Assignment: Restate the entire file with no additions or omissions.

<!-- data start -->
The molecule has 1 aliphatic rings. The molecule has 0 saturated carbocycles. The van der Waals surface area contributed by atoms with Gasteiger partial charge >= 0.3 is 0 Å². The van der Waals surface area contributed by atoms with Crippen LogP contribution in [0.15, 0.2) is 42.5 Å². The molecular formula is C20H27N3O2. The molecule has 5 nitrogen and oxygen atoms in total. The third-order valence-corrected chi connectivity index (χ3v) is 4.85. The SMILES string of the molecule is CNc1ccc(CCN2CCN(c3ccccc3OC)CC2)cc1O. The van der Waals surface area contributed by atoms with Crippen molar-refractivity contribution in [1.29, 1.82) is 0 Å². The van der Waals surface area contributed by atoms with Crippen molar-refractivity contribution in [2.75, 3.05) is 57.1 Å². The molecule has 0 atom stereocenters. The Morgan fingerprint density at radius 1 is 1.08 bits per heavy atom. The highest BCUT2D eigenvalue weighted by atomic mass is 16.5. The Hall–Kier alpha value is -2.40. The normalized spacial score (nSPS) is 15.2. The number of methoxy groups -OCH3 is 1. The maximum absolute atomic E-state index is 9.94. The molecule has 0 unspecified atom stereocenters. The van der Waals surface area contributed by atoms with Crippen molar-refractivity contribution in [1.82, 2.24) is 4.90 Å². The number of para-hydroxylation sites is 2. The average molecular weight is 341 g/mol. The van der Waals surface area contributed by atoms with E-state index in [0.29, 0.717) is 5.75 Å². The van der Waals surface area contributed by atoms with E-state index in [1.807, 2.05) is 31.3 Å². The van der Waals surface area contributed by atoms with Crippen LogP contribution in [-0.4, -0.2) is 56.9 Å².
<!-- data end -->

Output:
The molecule has 1 aliphatic rings. The molecule has 0 saturated carbocycles. The van der Waals surface area contributed by atoms with Gasteiger partial charge >= 0.3 is 0 Å². The van der Waals surface area contributed by atoms with Crippen LogP contribution in [0.15, 0.2) is 42.5 Å². The molecular formula is C20H27N3O2. The molecule has 5 nitrogen and oxygen atoms in total. The third-order valence-corrected chi connectivity index (χ3v) is 4.85. The SMILES string of the molecule is CNc1ccc(CCN2CCN(c3ccccc3OC)CC2)cc1O. The van der Waals surface area contributed by atoms with Crippen molar-refractivity contribution in [1.29, 1.82) is 0 Å². The van der Waals surface area contributed by atoms with Crippen molar-refractivity contribution in [2.75, 3.05) is 57.1 Å². The molecule has 0 atom stereocenters. The Morgan fingerprint density at radius 1 is 1.08 bits per heavy atom. The highest BCUT2D eigenvalue weighted by atomic mass is 16.5. The Hall–Kier alpha value is -2.40. The normalized spacial score (nSPS) is 15.2. The number of methoxy groups -OCH3 is 1. The maximum absolute atomic E-state index is 9.94. The molecule has 0 unspecified atom stereocenters. The van der Waals surface area contributed by atoms with Crippen molar-refractivity contribution in [1.82, 2.24) is 4.90 Å². The number of para-hydroxylation sites is 2. The average molecular weight is 341 g/mol. The van der Waals surface area contributed by atoms with E-state index in [0.29, 0.717) is 5.75 Å². The van der Waals surface area contributed by atoms with E-state index in [1.807, 2.05) is 31.3 Å². The van der Waals surface area contributed by atoms with Crippen LogP contribution in [-0.4, -0.2) is 56.9 Å².